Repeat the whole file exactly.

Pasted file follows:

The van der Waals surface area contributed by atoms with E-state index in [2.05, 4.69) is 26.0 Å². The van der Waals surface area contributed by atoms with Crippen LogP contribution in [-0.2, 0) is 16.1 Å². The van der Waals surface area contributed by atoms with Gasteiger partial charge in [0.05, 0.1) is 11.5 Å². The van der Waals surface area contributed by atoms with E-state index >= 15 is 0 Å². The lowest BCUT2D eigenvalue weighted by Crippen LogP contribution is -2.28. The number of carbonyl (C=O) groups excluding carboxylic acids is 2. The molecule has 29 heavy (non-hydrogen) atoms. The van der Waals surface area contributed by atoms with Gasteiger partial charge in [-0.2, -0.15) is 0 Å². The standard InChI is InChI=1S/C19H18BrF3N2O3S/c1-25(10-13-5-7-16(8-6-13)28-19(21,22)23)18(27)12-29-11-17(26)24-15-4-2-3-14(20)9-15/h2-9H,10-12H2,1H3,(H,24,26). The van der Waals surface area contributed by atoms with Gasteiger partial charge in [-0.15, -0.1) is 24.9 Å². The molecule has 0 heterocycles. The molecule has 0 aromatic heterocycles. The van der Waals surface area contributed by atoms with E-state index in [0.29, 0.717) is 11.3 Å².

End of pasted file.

The van der Waals surface area contributed by atoms with E-state index in [2.05, 4.69) is 26.0 Å². The van der Waals surface area contributed by atoms with Crippen LogP contribution in [-0.2, 0) is 16.1 Å². The van der Waals surface area contributed by atoms with Gasteiger partial charge in [0.05, 0.1) is 11.5 Å². The van der Waals surface area contributed by atoms with E-state index >= 15 is 0 Å². The lowest BCUT2D eigenvalue weighted by Crippen LogP contribution is -2.28. The number of carbonyl (C=O) groups excluding carboxylic acids is 2. The molecule has 29 heavy (non-hydrogen) atoms. The van der Waals surface area contributed by atoms with Gasteiger partial charge in [-0.2, -0.15) is 0 Å². The standard InChI is InChI=1S/C19H18BrF3N2O3S/c1-25(10-13-5-7-16(8-6-13)28-19(21,22)23)18(27)12-29-11-17(26)24-15-4-2-3-14(20)9-15/h2-9H,10-12H2,1H3,(H,24,26). The van der Waals surface area contributed by atoms with Gasteiger partial charge in [-0.15, -0.1) is 24.9 Å². The molecule has 0 heterocycles. The molecule has 0 aromatic heterocycles. The van der Waals surface area contributed by atoms with E-state index in [0.29, 0.717) is 11.3 Å².